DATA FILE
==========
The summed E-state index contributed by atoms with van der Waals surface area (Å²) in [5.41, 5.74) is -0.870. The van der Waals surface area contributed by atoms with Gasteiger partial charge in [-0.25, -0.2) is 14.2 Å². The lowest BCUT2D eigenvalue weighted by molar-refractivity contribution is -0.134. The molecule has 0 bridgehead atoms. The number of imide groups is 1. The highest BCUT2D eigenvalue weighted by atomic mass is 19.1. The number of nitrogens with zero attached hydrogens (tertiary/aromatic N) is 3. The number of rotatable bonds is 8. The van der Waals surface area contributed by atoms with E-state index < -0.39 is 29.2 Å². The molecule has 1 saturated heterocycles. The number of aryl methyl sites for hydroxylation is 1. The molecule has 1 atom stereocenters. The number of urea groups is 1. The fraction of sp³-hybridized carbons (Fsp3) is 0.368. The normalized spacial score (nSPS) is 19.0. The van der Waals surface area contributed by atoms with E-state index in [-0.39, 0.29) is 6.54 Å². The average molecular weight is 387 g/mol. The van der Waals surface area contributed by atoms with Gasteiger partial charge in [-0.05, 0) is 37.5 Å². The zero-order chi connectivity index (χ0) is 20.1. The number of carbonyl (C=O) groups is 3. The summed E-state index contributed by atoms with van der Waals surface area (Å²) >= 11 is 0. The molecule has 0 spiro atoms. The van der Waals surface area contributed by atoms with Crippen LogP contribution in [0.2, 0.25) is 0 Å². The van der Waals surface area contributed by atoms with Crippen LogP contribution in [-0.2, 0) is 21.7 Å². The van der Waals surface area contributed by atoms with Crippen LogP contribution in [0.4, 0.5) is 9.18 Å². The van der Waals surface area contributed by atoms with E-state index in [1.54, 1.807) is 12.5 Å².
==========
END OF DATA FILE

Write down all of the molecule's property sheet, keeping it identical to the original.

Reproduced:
The summed E-state index contributed by atoms with van der Waals surface area (Å²) in [5.41, 5.74) is -0.870. The van der Waals surface area contributed by atoms with Gasteiger partial charge in [-0.25, -0.2) is 14.2 Å². The lowest BCUT2D eigenvalue weighted by molar-refractivity contribution is -0.134. The molecule has 0 bridgehead atoms. The number of imide groups is 1. The highest BCUT2D eigenvalue weighted by atomic mass is 19.1. The number of nitrogens with zero attached hydrogens (tertiary/aromatic N) is 3. The number of rotatable bonds is 8. The van der Waals surface area contributed by atoms with E-state index < -0.39 is 29.2 Å². The molecule has 1 saturated heterocycles. The number of aryl methyl sites for hydroxylation is 1. The molecule has 1 atom stereocenters. The number of urea groups is 1. The fraction of sp³-hybridized carbons (Fsp3) is 0.368. The normalized spacial score (nSPS) is 19.0. The van der Waals surface area contributed by atoms with E-state index in [-0.39, 0.29) is 6.54 Å². The average molecular weight is 387 g/mol. The van der Waals surface area contributed by atoms with Gasteiger partial charge in [-0.05, 0) is 37.5 Å². The zero-order chi connectivity index (χ0) is 20.1. The number of carbonyl (C=O) groups is 3. The summed E-state index contributed by atoms with van der Waals surface area (Å²) >= 11 is 0. The molecule has 0 spiro atoms. The van der Waals surface area contributed by atoms with Crippen LogP contribution in [0.2, 0.25) is 0 Å². The van der Waals surface area contributed by atoms with Crippen LogP contribution in [-0.2, 0) is 21.7 Å². The van der Waals surface area contributed by atoms with Crippen LogP contribution in [0.4, 0.5) is 9.18 Å². The van der Waals surface area contributed by atoms with E-state index in [1.54, 1.807) is 12.5 Å².